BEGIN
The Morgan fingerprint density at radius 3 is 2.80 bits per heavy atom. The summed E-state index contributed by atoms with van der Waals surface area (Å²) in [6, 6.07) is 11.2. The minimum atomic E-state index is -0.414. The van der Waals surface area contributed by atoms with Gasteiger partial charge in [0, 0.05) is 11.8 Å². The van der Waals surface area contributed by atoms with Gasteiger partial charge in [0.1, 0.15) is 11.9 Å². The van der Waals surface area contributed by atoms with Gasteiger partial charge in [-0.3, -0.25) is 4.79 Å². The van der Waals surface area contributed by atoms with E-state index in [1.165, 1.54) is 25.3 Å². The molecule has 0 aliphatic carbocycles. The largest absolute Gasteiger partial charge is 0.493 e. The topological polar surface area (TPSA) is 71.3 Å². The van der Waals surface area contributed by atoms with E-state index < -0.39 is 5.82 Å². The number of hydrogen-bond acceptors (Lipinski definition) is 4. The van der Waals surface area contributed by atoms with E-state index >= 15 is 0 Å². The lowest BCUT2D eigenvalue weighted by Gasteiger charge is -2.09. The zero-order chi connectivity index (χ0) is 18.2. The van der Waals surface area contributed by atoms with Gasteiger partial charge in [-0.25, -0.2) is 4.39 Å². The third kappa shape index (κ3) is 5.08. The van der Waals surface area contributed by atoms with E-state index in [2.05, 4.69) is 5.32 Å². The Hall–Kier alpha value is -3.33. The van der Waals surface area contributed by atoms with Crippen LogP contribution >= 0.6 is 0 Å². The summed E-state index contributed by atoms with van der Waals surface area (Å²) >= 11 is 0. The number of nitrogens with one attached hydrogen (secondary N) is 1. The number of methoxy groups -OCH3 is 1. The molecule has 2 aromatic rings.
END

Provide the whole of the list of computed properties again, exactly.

The Morgan fingerprint density at radius 3 is 2.80 bits per heavy atom. The summed E-state index contributed by atoms with van der Waals surface area (Å²) in [6, 6.07) is 11.2. The minimum atomic E-state index is -0.414. The van der Waals surface area contributed by atoms with Gasteiger partial charge in [0, 0.05) is 11.8 Å². The van der Waals surface area contributed by atoms with Gasteiger partial charge in [0.1, 0.15) is 11.9 Å². The van der Waals surface area contributed by atoms with Gasteiger partial charge in [-0.3, -0.25) is 4.79 Å². The van der Waals surface area contributed by atoms with E-state index in [1.165, 1.54) is 25.3 Å². The molecule has 0 aliphatic carbocycles. The largest absolute Gasteiger partial charge is 0.493 e. The topological polar surface area (TPSA) is 71.3 Å². The van der Waals surface area contributed by atoms with E-state index < -0.39 is 5.82 Å². The number of hydrogen-bond acceptors (Lipinski definition) is 4. The van der Waals surface area contributed by atoms with E-state index >= 15 is 0 Å². The lowest BCUT2D eigenvalue weighted by Gasteiger charge is -2.09. The zero-order chi connectivity index (χ0) is 18.2. The van der Waals surface area contributed by atoms with Gasteiger partial charge in [-0.25, -0.2) is 4.39 Å². The third kappa shape index (κ3) is 5.08. The van der Waals surface area contributed by atoms with E-state index in [2.05, 4.69) is 5.32 Å². The Hall–Kier alpha value is -3.33. The van der Waals surface area contributed by atoms with Crippen LogP contribution >= 0.6 is 0 Å². The summed E-state index contributed by atoms with van der Waals surface area (Å²) >= 11 is 0. The number of nitrogens with one attached hydrogen (secondary N) is 1. The number of methoxy groups -OCH3 is 1. The molecule has 2 aromatic rings.